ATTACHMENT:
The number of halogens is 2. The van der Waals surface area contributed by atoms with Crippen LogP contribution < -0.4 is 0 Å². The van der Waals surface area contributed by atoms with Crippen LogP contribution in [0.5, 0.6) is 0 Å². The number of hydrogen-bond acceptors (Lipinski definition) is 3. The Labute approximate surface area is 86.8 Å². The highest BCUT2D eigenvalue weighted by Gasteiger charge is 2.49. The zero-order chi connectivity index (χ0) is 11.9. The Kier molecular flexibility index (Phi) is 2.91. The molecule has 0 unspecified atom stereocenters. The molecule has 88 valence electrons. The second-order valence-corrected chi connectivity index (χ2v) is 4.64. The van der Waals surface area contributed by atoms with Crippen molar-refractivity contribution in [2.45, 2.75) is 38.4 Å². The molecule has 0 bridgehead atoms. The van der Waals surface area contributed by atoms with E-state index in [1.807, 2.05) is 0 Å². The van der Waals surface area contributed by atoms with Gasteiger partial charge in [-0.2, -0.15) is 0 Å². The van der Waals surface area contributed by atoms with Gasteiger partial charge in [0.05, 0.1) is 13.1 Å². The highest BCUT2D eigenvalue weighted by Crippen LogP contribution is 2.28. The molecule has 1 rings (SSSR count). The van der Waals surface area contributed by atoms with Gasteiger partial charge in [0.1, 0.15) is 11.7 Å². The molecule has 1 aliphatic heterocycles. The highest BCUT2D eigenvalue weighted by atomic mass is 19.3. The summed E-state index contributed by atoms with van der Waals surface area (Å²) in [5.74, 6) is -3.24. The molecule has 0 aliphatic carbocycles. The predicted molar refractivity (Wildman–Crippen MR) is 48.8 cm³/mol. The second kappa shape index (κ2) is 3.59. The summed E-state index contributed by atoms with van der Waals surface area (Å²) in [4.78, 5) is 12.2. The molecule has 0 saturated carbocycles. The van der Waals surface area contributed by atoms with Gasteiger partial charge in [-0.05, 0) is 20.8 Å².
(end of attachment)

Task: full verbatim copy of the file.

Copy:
The number of halogens is 2. The van der Waals surface area contributed by atoms with Crippen LogP contribution < -0.4 is 0 Å². The van der Waals surface area contributed by atoms with Crippen LogP contribution in [0.5, 0.6) is 0 Å². The number of hydrogen-bond acceptors (Lipinski definition) is 3. The Labute approximate surface area is 86.8 Å². The highest BCUT2D eigenvalue weighted by Gasteiger charge is 2.49. The zero-order chi connectivity index (χ0) is 11.9. The Kier molecular flexibility index (Phi) is 2.91. The molecule has 0 unspecified atom stereocenters. The molecule has 88 valence electrons. The second-order valence-corrected chi connectivity index (χ2v) is 4.64. The van der Waals surface area contributed by atoms with Crippen molar-refractivity contribution in [2.45, 2.75) is 38.4 Å². The molecule has 0 bridgehead atoms. The van der Waals surface area contributed by atoms with E-state index in [1.807, 2.05) is 0 Å². The van der Waals surface area contributed by atoms with Gasteiger partial charge in [-0.2, -0.15) is 0 Å². The van der Waals surface area contributed by atoms with Gasteiger partial charge in [0.05, 0.1) is 13.1 Å². The highest BCUT2D eigenvalue weighted by Crippen LogP contribution is 2.28. The molecule has 1 rings (SSSR count). The van der Waals surface area contributed by atoms with Gasteiger partial charge in [0.1, 0.15) is 11.7 Å². The molecule has 1 aliphatic heterocycles. The highest BCUT2D eigenvalue weighted by atomic mass is 19.3. The summed E-state index contributed by atoms with van der Waals surface area (Å²) in [5.74, 6) is -3.24. The molecule has 0 aliphatic carbocycles. The predicted molar refractivity (Wildman–Crippen MR) is 48.8 cm³/mol. The second kappa shape index (κ2) is 3.59. The summed E-state index contributed by atoms with van der Waals surface area (Å²) in [4.78, 5) is 12.2. The molecule has 0 saturated carbocycles. The van der Waals surface area contributed by atoms with Gasteiger partial charge in [-0.05, 0) is 20.8 Å².